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The War on Internships

2 min read

The War on Internships

Since at least the 12th century until very recently, entry into a profession has come via an apprenticeship, or, in the American terminology, a formal internship. A young person comes to work with people experienced in a trade, usually in exchange for office space, housing, tools to use, but little or no monetary compensation. Everyone wins: the employer gets to scope out a potential hire, and the intern gains priceless experience and a later job offer, new contacts, or a letter of recommendation.

What is the alternative? It is the completely la-la-land view, emerging sometime after World War II, that a student can sit at a desk listening for 16 to 20 years and thereby be prepared to call down immediately a substantial salary from a firm by virtue of the great value he or she provides.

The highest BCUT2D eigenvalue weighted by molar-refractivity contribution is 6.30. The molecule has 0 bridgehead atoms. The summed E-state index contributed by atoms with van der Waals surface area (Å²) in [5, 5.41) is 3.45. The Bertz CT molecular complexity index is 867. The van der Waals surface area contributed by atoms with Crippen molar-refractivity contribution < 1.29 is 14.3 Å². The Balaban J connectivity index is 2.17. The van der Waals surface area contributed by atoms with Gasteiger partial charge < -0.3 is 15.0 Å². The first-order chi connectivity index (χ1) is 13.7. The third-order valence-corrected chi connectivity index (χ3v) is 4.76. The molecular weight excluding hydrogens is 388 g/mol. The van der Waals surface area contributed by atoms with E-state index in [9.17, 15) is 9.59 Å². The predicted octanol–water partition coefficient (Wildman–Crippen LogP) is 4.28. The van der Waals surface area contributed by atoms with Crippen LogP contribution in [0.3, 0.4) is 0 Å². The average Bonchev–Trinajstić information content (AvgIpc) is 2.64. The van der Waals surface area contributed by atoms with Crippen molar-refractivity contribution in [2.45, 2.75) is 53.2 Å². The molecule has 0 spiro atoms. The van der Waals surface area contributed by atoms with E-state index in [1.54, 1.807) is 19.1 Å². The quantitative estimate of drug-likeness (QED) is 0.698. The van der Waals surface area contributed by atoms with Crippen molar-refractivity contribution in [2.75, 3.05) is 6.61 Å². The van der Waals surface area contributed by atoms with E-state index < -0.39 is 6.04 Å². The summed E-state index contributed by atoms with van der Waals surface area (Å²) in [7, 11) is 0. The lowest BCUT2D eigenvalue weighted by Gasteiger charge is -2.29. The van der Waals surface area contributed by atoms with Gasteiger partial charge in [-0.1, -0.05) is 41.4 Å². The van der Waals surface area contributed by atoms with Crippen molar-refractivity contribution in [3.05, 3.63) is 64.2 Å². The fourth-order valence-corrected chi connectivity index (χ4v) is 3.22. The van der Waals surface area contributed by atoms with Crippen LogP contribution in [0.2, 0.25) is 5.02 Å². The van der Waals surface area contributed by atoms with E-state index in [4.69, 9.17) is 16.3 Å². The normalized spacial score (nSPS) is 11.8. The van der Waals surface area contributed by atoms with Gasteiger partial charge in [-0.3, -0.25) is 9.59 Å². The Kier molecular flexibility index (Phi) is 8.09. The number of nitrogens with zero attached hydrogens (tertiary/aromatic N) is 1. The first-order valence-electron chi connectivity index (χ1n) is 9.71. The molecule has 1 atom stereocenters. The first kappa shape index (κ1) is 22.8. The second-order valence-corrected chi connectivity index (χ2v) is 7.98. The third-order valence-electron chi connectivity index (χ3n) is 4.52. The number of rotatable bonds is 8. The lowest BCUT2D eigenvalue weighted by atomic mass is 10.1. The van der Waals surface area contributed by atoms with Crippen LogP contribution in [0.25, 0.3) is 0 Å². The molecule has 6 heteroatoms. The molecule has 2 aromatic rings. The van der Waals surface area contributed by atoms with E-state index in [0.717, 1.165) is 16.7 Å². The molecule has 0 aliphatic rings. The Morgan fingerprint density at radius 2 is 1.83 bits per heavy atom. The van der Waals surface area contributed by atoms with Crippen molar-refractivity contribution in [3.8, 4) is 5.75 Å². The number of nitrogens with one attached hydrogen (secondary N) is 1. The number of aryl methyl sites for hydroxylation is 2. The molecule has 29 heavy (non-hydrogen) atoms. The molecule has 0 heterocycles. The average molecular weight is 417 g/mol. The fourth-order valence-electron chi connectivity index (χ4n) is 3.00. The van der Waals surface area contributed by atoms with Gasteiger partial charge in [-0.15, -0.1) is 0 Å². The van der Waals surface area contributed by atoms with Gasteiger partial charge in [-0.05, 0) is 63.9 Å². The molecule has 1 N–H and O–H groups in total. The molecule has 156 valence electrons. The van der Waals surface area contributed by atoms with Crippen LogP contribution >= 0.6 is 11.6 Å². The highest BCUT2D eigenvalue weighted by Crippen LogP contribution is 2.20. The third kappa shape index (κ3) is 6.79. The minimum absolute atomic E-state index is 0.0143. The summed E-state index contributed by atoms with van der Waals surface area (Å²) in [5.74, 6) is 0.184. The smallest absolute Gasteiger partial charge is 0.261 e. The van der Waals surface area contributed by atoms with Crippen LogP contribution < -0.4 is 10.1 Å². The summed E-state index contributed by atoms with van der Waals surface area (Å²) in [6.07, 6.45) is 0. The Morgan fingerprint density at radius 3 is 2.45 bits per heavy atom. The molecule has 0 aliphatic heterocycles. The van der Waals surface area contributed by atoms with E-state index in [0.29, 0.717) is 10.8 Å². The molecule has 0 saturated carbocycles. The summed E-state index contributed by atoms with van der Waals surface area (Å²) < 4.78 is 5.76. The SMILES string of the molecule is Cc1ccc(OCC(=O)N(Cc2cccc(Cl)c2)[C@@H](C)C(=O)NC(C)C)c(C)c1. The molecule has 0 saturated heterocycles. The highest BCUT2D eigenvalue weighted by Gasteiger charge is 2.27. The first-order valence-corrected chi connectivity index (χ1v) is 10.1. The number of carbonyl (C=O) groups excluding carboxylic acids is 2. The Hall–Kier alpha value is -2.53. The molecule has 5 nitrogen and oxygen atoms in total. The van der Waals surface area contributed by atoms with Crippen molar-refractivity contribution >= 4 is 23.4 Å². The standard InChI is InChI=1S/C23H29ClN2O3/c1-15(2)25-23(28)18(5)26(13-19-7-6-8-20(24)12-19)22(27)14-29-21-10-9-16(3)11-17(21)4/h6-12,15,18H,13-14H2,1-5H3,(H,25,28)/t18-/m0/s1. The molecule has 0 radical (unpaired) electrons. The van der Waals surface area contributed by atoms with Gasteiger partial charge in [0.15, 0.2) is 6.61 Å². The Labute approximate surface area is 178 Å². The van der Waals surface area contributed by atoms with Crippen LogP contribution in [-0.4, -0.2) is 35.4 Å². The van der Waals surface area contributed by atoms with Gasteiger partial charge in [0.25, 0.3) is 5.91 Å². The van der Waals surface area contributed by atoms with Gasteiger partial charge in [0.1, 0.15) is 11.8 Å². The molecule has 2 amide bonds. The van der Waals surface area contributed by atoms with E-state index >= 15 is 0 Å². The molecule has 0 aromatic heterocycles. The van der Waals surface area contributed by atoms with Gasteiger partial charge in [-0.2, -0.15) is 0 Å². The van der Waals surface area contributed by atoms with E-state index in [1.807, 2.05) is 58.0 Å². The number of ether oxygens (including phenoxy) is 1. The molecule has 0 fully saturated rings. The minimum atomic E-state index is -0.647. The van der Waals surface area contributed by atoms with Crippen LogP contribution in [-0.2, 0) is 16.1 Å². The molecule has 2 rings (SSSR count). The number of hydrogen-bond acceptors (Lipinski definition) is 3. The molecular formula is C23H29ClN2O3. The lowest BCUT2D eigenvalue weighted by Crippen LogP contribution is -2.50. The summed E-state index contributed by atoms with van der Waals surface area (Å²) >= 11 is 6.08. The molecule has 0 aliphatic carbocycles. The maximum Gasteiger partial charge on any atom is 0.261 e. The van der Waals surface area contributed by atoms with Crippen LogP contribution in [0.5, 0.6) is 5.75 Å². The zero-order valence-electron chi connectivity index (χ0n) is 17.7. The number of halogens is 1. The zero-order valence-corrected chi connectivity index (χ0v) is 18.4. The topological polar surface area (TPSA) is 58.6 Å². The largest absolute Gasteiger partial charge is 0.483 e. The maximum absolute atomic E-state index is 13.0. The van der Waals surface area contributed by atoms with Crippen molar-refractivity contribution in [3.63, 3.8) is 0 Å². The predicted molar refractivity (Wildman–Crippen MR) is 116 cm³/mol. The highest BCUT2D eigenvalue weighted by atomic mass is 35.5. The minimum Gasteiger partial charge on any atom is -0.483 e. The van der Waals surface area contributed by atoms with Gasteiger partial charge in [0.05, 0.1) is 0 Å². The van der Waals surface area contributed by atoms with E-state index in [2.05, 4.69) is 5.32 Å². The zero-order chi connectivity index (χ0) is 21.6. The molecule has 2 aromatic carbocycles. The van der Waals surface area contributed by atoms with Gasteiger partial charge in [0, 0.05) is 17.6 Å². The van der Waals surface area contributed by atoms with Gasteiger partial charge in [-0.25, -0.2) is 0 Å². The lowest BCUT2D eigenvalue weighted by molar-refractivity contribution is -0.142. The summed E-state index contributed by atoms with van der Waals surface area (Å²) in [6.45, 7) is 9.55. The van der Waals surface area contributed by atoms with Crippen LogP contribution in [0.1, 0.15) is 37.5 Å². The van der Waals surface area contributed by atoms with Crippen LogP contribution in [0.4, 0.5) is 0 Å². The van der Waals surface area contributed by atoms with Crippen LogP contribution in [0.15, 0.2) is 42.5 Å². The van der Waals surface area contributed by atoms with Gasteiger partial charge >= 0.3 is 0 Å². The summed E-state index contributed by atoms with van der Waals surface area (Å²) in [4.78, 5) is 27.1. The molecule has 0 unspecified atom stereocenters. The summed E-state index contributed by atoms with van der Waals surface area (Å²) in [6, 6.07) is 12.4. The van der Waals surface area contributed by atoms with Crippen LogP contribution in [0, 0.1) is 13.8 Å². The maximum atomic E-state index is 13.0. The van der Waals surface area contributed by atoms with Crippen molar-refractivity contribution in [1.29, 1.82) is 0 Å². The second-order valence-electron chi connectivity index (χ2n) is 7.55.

This assumption is preposterous, but it is one around which the state-controlled system is structured. It is unviable for employers and highly misleading for students. Employers often report the silly scene of new graduates who waltz into businesses and demand a large salary with nothing but a certification from an artificial environment, sans work ethic or real-world skills.

It would be one thing if an employer could forgo housing and other benefits and just pay a really low salary to first-time employees. But that is not the case today. The state and its heavy hand have seriously restricted the right of employers to negotiate salaries. The government provides a canned model of employment